Many times blog questions appear as an either/or issue, as if there were only those two choices. Often I see questions such as ‘should I pay off debt or invest?’, ‘should I save for retirement or for my kids college?’, ‘should I buy stock or bonds?’, ‘should I plant tomatoes or cucumbers?’ It is entirely OK to do both with all of these questions. These are not either/or questions. They are not mutually exclusive options.
I never hear questions like ‘should I buy a new car or go to Paris?’, ‘should I buy a big house or invest in my retirement fund’, ‘should I get the Tesla or the Ferrari?’
The bigger question is never the one they are asking. A better question is ‘am I using my money in the best way possible?’ Because before you should be asking about which car to buy, you should be asking ‘do I have the right insurance?’, ‘do we live in the right house for our income?’, ‘should we be moving to a lower cost of living area?’, ‘can we afford a new car right now?’
This comes back to the story of the professor, the jar, and the rocks. I won’t repeat it here, but the answer to the puzzle is you must put the big rocks into the jar before the little rocks. If you put the little rocks in first, you can’t get the big rocks in. Buying a house, getting life insurance, and investing for retirement are big rocks.
A physician’s income is much larger than the general population’s household income, which is on average about $60,000/year. Even the lowest paid physicians have a much healthier income than the average American. But how we use that income is what makes all the difference in how happy we are with our life or how comfortably we can retire.
It would be silly to try and make retirement plan investments if one is struggling to make debt payments. Before you start making retirement plan investments, conquer the debt struggle.
It would be irresponsible to save for your kids’ college education if you have nothing in your retirement plan. Put the oxygen mask on yourself before you help others.
We need to first step back and be sure we are asking the right questions. Saving for retirement does not need to be a sacrifice. You do not need to live the life of a pauper to save. Find an amount to regularly invest in your retirement accounts that you are comfortable with and begin there.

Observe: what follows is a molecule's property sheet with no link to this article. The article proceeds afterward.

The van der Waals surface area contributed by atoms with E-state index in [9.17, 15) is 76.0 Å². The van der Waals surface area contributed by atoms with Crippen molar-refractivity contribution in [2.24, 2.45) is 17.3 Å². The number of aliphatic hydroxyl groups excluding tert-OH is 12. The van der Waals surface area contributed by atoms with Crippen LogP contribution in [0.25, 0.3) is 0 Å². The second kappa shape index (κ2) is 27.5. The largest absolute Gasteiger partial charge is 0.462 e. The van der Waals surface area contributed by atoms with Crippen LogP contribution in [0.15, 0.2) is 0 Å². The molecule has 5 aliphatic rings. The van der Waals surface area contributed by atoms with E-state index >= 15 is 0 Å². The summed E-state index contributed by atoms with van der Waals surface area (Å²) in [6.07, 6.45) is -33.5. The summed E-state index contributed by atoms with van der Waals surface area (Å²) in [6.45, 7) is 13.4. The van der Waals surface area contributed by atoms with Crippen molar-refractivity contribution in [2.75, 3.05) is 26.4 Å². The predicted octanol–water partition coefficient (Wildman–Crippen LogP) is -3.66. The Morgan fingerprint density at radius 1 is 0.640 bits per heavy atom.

When someone asks me the question about saving vs. paying off debt, I ask them why they think they will not be able to do both. If both of those options are important, then they need to find a way to do them both. Find the pebbles in the spending plan that can be thrown out or made smaller so that both important things can get done. Both are more important than the two weeks you plan to spend in Europe this summer.
Are their vacations too lavish for their income? Are they spending too much money on cars? Are they house poor? These are the decisions that will harm them financially. They will not be harmed by making a decision to pay off debt vs save for retirement. Both of those options are winners.
I spoke with one couple who spends gobs of money on vacations. I said “You vacation like you are multimillionaires, but you are actually not even up to broke yet. You still have a negative net worth.” How can a person with a negative net worth justify spending that kind of money on a vacation. Vacations are for recharging your batteries. You can do that anywhere. It doesn’t have to cost $20,000 a week to recharge. You do not need a $1,000 a night hotel to recharge.
But the decision to purchase a house that is not affordable on their income is a losing decision. What about all the other things you want in life that can’t be acquired because you are paying such a large portion of your take home pay on housing. Then they may feel they are backed into a corner. Having a big house is not worth becoming house poor.
Back up and evaluate where your monthly income is spent and determine if your money is being spent where you want it to be spent or if some adjustments need to be made. Some things cost a lot of money and provide little reward. Other things cost little money and provide a great reward. Find the happy medium.
When you bring everything into the picture, and look at your entire spending, not just an isolated piece, you will find you have plenty of money to live a nice life and do all the important things you need to do. You never need to live like a pauper to scrimp and save 50% of your income for retirement. You can likely live a good life and still save a large portion of your income for the future.